Thursday Three #10

In honor of Mr. Pirate, the newest member of the Malvern team, let’s dedicate today’s Thursday Three to a trio of nautical-but-nice books with a seafaring theme.

Pirate Books

1. Pitcairn’s Island by Charles Nordhoff and James Norman Hall. How awesomely terrible is that cover? First published in 1934 (and reprinted many times, with better covers), Pitcairn’s Island is a novelized account of the true adventures of Fletcher Christian and his fellow Bounty mutineers, who in 1790 took refuge on lonely Pitcairn Island in the South Pacific. They lived there undiscovered for eighteen years; their descendants still live there today (current population: 48). I’m obsessed with the strange and sinister history of Pitcairn—violence, incest, Seventh-day Adventists!—and this is the best account I’ve read of the island’s sordid past. (If you can’t track down the book, this Vanity Fair article also offers an intriguing introduction to the Bounty shenanigans and the island’s current woes.)

2. A High Wind in Jamaica by Richard Hughes (first published in 1928). After their home in Jamaica is destroyed by a typhoon, the Bas-Thornton family decides it’s about time they moved on, and the five children are placed aboard a merchant ship bound for Blighty (the parents stay behind to tie up a few loose ends). Alas, the ship is almost immediately seized by a gang of bumbling pirates, and what follows is macabre, hilarious, and disquieting—and also an utterly riveting read. Adopting the jolly-hockey-sticks tone of a madcap Enid Blyton novel, Hughes delights in recounting the chillingly blasé and precocious thoughts of his creepy cast of posh kiddies, who prove to be every bit as amoral as their swashbuckling captors. And if all this children-are-awful stuff reminds you of Lord of the Flies, you should know that Richard Hughes’ take is much less heavy-handed, equally disturbing, and fearlessly odd. It’s also a lot of fun:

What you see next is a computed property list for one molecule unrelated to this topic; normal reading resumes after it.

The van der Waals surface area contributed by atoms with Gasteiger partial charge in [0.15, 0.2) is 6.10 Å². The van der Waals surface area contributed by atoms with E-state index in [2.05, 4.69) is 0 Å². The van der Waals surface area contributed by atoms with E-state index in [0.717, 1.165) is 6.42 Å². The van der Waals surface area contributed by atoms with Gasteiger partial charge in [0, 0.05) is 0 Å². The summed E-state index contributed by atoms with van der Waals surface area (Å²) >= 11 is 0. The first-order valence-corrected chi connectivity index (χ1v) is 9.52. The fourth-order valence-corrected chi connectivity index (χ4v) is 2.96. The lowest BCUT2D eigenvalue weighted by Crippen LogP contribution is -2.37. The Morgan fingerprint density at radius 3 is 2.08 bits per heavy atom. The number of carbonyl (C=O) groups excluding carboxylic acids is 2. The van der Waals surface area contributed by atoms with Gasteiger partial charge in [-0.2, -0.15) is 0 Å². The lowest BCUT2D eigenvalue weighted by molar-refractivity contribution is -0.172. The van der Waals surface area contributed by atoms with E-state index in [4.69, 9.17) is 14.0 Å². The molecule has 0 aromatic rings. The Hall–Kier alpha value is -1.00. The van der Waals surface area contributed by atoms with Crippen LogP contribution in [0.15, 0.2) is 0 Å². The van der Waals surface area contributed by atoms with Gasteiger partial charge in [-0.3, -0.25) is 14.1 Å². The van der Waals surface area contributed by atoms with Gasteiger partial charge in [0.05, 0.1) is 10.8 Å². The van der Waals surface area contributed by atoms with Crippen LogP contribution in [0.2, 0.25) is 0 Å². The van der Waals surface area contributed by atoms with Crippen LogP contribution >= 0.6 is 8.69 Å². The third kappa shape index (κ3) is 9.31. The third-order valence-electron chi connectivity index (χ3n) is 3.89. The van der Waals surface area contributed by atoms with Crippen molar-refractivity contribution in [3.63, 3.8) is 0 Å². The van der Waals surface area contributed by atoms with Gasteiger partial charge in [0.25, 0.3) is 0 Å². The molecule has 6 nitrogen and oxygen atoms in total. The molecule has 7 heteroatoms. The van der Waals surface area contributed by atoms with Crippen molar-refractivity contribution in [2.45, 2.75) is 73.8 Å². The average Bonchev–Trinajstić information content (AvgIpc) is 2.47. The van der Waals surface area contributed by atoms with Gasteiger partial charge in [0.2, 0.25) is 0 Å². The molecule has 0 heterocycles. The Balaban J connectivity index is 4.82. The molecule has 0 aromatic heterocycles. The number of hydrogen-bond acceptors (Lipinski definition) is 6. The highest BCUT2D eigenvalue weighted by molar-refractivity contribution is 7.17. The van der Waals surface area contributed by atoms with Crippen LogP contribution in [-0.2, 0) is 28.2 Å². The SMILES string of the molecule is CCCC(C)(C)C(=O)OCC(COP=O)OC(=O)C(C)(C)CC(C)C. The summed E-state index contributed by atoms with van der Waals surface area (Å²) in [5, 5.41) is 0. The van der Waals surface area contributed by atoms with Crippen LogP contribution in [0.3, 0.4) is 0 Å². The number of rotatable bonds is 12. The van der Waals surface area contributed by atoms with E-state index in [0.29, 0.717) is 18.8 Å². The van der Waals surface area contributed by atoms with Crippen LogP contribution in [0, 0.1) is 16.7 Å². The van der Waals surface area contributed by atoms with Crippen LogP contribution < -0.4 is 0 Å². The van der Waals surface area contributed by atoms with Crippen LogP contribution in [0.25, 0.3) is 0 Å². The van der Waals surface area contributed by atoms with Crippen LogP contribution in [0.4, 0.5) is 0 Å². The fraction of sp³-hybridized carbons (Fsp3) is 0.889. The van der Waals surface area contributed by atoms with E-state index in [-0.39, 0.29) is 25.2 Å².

Much the best way of escaping from an embarrassing rencontre, when to walk away would be an impossible strain on the nerves, is to retire in a series of somersaults. Emily immediately started turning head over heels up the deck.

3. Swallows and Amazons by Arthur Ransome (first published in 1930). An adventure story set amidst the Lake District, Swallows and Amazons recounts the outdoorsy escapades of the holidaying Walker children (who sail a dinghy named Swallow) and the Blackett children (yep, their wee boat is called Amazon). The children team up to defeat a common enemy: the Blackett’s grumpy uncle, whom they decide must be a former pirate. (He’s actually quite a nice chap, but he’s retired to a cabin to write his memoirs, and no longer has time to entertain the kids.) This was my mum’s favorite book when she was a child, and so of course I refused to show any interest in it when I was young, which is a shame as it’s a wonderful tale full of charming capers and stroppy female characters. Swallows and Amazons lovingly portrays a time before twerking, when children were allowed to run amok after lunch, using their imaginations to shape the mundane world around them into something magical. If ever I’m forced to read aloud to a child—heaven forbid!—Swallows and Amazons will be my first choice.